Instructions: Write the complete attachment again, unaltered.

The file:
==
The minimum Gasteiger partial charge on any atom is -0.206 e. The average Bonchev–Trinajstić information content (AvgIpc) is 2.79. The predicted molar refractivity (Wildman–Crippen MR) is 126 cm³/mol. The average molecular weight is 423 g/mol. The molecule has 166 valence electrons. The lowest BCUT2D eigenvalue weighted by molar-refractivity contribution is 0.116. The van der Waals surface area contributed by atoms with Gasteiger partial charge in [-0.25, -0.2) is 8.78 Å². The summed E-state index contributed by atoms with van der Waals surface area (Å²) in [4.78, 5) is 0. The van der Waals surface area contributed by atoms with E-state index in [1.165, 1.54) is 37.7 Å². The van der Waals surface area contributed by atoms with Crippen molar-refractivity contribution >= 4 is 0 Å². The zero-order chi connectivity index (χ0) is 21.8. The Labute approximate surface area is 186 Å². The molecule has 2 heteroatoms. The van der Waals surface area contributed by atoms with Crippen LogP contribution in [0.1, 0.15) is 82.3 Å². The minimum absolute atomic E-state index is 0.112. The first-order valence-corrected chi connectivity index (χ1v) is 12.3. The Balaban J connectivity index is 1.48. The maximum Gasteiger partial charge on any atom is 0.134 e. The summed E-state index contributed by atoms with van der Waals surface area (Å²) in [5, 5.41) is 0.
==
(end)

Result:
The minimum Gasteiger partial charge on any atom is -0.206 e. The average Bonchev–Trinajstić information content (AvgIpc) is 2.79. The predicted molar refractivity (Wildman–Crippen MR) is 126 cm³/mol. The average molecular weight is 423 g/mol. The molecule has 166 valence electrons. The lowest BCUT2D eigenvalue weighted by molar-refractivity contribution is 0.116. The van der Waals surface area contributed by atoms with Gasteiger partial charge in [-0.25, -0.2) is 8.78 Å². The summed E-state index contributed by atoms with van der Waals surface area (Å²) in [4.78, 5) is 0. The van der Waals surface area contributed by atoms with E-state index in [1.165, 1.54) is 37.7 Å². The van der Waals surface area contributed by atoms with Crippen molar-refractivity contribution >= 4 is 0 Å². The zero-order chi connectivity index (χ0) is 21.8. The Labute approximate surface area is 186 Å². The molecule has 2 heteroatoms. The van der Waals surface area contributed by atoms with Crippen LogP contribution in [0.1, 0.15) is 82.3 Å². The minimum absolute atomic E-state index is 0.112. The first-order valence-corrected chi connectivity index (χ1v) is 12.3. The Balaban J connectivity index is 1.48. The maximum Gasteiger partial charge on any atom is 0.134 e. The summed E-state index contributed by atoms with van der Waals surface area (Å²) in [5, 5.41) is 0.